The South Coast Air Quality Management District has placed a residential ban on wood burning until Tuesday, which affects most of L.A. County, including the Santa Clarita Valley.
The no-burn rule will prohibit any burning of wood or manufactured fire logs made out of wax or paper in both indoor and outdoor settings. However, it does not include the use of “fake logs” in a gas fireplace.
“Do your part to help keep our air clean by not burning wood during the mandatory wood burning ban,” read a statement released by the SCAQMD on Monday. “No-burn day alerts are mandatory in order to protect public health when levels of fine particulate air pollution in the region are forecast to be high. Smoke from wood burning can cause health problems.”
The statement went on to say that fine particulate matter from wood smoke can get deep into the lungs and cause respiratory issues including asthma attacks and can contribute to lung disease such as cancer.
The ban comes amid a recent dip in air quality, possibly attributed to the rise in residents using their fireplaces to heat their homes as the holidays approach during cold weather.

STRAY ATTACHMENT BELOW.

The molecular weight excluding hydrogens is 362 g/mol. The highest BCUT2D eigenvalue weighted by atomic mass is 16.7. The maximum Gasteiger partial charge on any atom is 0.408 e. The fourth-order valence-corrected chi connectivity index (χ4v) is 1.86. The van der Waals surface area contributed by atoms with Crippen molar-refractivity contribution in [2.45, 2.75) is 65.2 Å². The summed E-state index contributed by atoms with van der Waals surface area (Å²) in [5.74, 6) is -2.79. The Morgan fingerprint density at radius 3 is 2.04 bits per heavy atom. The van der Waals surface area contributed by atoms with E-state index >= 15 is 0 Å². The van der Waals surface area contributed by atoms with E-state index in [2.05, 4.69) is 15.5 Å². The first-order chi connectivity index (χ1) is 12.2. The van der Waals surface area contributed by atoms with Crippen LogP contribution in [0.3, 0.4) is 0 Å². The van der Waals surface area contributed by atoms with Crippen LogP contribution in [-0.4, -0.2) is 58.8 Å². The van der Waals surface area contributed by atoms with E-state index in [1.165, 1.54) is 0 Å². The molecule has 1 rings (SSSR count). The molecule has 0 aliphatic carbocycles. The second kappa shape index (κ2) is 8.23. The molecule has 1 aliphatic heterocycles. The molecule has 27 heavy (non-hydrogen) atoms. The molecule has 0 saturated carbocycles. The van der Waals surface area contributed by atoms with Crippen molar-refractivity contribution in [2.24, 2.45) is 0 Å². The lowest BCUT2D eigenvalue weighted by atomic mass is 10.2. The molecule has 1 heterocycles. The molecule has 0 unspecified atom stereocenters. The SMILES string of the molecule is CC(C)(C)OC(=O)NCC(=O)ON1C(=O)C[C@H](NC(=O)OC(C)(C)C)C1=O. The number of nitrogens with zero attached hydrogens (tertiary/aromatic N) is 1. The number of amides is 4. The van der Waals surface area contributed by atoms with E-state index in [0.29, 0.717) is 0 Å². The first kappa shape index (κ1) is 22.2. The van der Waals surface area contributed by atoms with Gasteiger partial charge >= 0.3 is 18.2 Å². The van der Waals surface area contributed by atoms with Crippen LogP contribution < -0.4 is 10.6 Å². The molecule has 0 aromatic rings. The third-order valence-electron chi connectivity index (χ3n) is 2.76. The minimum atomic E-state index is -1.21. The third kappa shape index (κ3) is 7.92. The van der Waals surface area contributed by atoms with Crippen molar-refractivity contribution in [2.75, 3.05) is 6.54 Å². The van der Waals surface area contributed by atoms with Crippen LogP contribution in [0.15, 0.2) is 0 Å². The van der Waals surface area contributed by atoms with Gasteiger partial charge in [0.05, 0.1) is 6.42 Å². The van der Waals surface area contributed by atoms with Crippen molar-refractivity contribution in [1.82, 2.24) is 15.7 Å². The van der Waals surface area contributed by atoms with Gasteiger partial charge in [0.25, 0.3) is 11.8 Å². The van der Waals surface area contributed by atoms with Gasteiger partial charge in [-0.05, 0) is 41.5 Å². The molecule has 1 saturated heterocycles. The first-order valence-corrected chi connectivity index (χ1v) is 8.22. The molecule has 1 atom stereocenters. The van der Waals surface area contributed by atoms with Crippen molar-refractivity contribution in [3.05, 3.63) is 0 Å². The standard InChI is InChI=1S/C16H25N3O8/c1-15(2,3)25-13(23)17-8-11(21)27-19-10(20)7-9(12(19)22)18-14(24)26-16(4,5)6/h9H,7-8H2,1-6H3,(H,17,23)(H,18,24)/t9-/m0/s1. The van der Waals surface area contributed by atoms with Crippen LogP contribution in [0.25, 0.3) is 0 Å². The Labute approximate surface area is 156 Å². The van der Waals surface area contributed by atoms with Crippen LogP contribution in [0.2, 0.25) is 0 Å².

According to Todd Hall, a meteorologist at the National Weather Service Station in Oxnard, a low-pressure system has caused stagnant air. This, combined with increased wood burning, has contributed to the drop in air quality.
Hall also said the ban will most likely be extended throughout the week, as the system is not expected to pass until this weekend. There may be some reprieve in the form of Santa Ana winds, but Hall could make no guarantees.
The ban does not apply to mountain communities above 3,000 feet or to homes that rely solely on wood to heat their homes.
The SCAQMD does have the authority to cite those who violate the ban and, according to its website, a violation could result in either criminal or civil liability. Violations are judged on a case-by-case basis but fines range from a few thousand dollars to tens of thousands of dollars.